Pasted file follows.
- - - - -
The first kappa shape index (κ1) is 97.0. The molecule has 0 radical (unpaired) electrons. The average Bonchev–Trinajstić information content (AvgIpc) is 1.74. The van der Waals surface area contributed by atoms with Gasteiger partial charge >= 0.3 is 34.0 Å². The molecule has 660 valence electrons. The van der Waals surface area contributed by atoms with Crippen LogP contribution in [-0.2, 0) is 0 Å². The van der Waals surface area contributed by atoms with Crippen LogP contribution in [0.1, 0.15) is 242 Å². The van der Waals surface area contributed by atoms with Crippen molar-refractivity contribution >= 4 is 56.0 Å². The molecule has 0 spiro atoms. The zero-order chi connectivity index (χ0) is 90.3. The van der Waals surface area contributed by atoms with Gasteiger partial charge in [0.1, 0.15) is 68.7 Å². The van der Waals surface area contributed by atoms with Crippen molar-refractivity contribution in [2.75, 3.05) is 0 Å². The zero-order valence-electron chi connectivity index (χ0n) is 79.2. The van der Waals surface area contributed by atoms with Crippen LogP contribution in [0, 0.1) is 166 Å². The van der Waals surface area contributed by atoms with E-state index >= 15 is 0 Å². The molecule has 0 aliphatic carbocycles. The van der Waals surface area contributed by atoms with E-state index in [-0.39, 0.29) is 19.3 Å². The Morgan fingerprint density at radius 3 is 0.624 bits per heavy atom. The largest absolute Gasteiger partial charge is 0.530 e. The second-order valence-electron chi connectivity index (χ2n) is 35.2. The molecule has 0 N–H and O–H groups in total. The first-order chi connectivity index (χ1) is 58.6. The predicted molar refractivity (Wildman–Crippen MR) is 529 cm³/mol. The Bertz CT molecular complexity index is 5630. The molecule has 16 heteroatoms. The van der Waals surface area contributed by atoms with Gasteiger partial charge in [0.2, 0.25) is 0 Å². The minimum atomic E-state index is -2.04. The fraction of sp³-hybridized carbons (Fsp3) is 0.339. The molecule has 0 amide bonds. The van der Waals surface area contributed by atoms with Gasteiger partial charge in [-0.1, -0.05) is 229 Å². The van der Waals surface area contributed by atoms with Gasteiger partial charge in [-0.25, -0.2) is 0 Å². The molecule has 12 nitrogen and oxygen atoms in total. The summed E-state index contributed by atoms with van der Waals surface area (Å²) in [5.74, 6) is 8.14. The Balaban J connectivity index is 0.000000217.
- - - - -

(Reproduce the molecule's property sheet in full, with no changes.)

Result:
The first kappa shape index (κ1) is 97.0. The molecule has 0 radical (unpaired) electrons. The average Bonchev–Trinajstić information content (AvgIpc) is 1.74. The van der Waals surface area contributed by atoms with Gasteiger partial charge >= 0.3 is 34.0 Å². The molecule has 660 valence electrons. The van der Waals surface area contributed by atoms with Crippen LogP contribution in [-0.2, 0) is 0 Å². The van der Waals surface area contributed by atoms with Crippen LogP contribution in [0.1, 0.15) is 242 Å². The van der Waals surface area contributed by atoms with Crippen molar-refractivity contribution >= 4 is 56.0 Å². The molecule has 0 spiro atoms. The zero-order chi connectivity index (χ0) is 90.3. The van der Waals surface area contributed by atoms with Gasteiger partial charge in [0.1, 0.15) is 68.7 Å². The van der Waals surface area contributed by atoms with Crippen molar-refractivity contribution in [2.75, 3.05) is 0 Å². The zero-order valence-electron chi connectivity index (χ0n) is 79.2. The van der Waals surface area contributed by atoms with Crippen LogP contribution in [0, 0.1) is 166 Å². The van der Waals surface area contributed by atoms with E-state index >= 15 is 0 Å². The molecule has 0 aliphatic carbocycles. The van der Waals surface area contributed by atoms with E-state index in [-0.39, 0.29) is 19.3 Å². The Morgan fingerprint density at radius 3 is 0.624 bits per heavy atom. The largest absolute Gasteiger partial charge is 0.530 e. The second-order valence-electron chi connectivity index (χ2n) is 35.2. The molecule has 0 N–H and O–H groups in total. The first-order chi connectivity index (χ1) is 58.6. The predicted molar refractivity (Wildman–Crippen MR) is 529 cm³/mol. The Bertz CT molecular complexity index is 5630. The molecule has 16 heteroatoms. The van der Waals surface area contributed by atoms with Gasteiger partial charge in [0.2, 0.25) is 0 Å². The minimum atomic E-state index is -2.04. The fraction of sp³-hybridized carbons (Fsp3) is 0.339. The molecule has 0 amide bonds. The van der Waals surface area contributed by atoms with Gasteiger partial charge in [-0.1, -0.05) is 229 Å². The van der Waals surface area contributed by atoms with Gasteiger partial charge in [-0.25, -0.2) is 0 Å². The molecule has 12 nitrogen and oxygen atoms in total. The summed E-state index contributed by atoms with van der Waals surface area (Å²) in [5.74, 6) is 8.14. The Balaban J connectivity index is 0.000000217.